Russell: Looks like Kinsella is having IT issues.
Kinsella: 2015 to 2019 were low teens or single digits. In 2020 it was 66. We know it’s an issue. We’re working with Brad Anguish’s team, and we’re working to better respond to information given to us by community members and councillors. Distracted driving in 2020, there were over 500 but fewer by a hundred or more in previous years.
Smith: I don’t remember what I already spoke about, my computer’s not working great. Why are we putting items in the parking lot for the HRP since we normally don’t have specific say on items in the HRP’s budget?
Traves: Smith is correct, the overs are a request to increase the overall envelope, but at the end of the day the BOPC is free to determine where the money goes if it’s given to the HRP. (Meaning even if these specific items are approved there’s no guarantee that’s what they’ll be spent on.)
Lovelace: Revenue, the tickets for stunting, what’s the revenue from tickets?
Kinsella: HRP doesn’t get any of the ticket revenue, it goes through the courts and is divided up there.
Fraser: Basically that. There is some in the budget, but it’s a small number.
Lovelace: The fees have been dropped due to COVID, but I was wondering if the revenue line was normally higher, thanks.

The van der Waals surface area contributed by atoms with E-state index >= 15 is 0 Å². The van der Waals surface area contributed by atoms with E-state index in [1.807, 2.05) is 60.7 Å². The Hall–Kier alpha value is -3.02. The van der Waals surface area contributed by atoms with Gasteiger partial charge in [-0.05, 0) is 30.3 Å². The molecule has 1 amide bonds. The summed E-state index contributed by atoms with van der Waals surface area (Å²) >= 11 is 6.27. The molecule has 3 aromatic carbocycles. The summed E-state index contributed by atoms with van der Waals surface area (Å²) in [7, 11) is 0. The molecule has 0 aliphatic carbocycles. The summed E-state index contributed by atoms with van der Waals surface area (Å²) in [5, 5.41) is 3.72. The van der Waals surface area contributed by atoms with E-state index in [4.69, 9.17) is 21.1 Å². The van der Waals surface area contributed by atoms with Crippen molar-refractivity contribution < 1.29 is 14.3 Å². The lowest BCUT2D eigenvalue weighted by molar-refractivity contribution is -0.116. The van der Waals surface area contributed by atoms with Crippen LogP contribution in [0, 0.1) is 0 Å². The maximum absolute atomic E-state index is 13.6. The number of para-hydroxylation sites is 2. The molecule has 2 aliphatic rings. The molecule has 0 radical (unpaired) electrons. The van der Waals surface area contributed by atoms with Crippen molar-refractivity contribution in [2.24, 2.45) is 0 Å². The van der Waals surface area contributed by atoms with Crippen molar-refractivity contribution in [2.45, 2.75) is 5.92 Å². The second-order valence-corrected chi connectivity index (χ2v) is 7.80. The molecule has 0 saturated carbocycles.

Kent: Is adding street safety to the budget ‘parking lot’ the best place to do this (no, see Traves’ answer above)? I don’t want to raise the tax rate, but I’d like to know where Kinsella stands on addressing the speeding issues and unsafe conditions in the HRM.
Kinsella: You want to increase traffic services, without raising the budget or impacting other policing services?
Kent: Yeah can you wave that magic wand? (It’s weird to me that police are the only government department we ask for permission to do this instead of just cutting and making them deal with it like we do to education, for example. Did you know the education assistants for special needs students get paid like $30k a year?)
Kinsella: *Laughing* Talk to the BOPC and give me direction and I’ll bring something back to you (I’m not laughing, for the record, I’m mad. HAHAHA just imagine we treated the police like other departments HAHAHA).
Kent: Ultimately the decision is made at the commission level so I can have another kick at it there?